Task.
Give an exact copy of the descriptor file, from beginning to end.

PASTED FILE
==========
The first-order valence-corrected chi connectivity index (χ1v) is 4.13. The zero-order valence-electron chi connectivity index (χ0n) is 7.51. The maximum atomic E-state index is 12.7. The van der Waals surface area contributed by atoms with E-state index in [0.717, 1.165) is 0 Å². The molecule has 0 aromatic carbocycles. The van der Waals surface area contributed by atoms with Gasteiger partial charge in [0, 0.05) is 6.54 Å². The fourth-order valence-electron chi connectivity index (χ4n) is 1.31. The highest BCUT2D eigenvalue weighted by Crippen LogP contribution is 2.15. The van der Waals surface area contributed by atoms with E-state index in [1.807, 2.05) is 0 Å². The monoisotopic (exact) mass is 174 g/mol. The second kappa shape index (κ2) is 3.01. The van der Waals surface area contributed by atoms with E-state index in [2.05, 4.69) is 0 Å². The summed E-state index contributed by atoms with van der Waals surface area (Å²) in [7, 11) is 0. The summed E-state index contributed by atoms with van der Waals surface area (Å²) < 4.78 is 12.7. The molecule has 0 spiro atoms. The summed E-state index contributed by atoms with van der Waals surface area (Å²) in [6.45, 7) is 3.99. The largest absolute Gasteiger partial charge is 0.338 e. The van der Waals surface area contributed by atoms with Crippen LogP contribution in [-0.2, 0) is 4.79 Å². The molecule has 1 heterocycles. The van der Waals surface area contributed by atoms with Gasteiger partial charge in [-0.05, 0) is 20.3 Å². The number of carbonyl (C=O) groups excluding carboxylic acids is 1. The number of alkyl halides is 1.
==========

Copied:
The first-order valence-corrected chi connectivity index (χ1v) is 4.13. The zero-order valence-electron chi connectivity index (χ0n) is 7.51. The maximum atomic E-state index is 12.7. The van der Waals surface area contributed by atoms with E-state index in [0.717, 1.165) is 0 Å². The molecule has 0 aromatic carbocycles. The van der Waals surface area contributed by atoms with Gasteiger partial charge in [0, 0.05) is 6.54 Å². The fourth-order valence-electron chi connectivity index (χ4n) is 1.31. The highest BCUT2D eigenvalue weighted by Crippen LogP contribution is 2.15. The van der Waals surface area contributed by atoms with E-state index in [1.807, 2.05) is 0 Å². The monoisotopic (exact) mass is 174 g/mol. The second kappa shape index (κ2) is 3.01. The van der Waals surface area contributed by atoms with E-state index in [2.05, 4.69) is 0 Å². The summed E-state index contributed by atoms with van der Waals surface area (Å²) in [7, 11) is 0. The summed E-state index contributed by atoms with van der Waals surface area (Å²) < 4.78 is 12.7. The molecule has 0 spiro atoms. The summed E-state index contributed by atoms with van der Waals surface area (Å²) in [6.45, 7) is 3.99. The largest absolute Gasteiger partial charge is 0.338 e. The van der Waals surface area contributed by atoms with Crippen LogP contribution in [-0.2, 0) is 4.79 Å². The molecule has 1 heterocycles. The van der Waals surface area contributed by atoms with Gasteiger partial charge in [-0.05, 0) is 20.3 Å². The number of carbonyl (C=O) groups excluding carboxylic acids is 1. The number of alkyl halides is 1.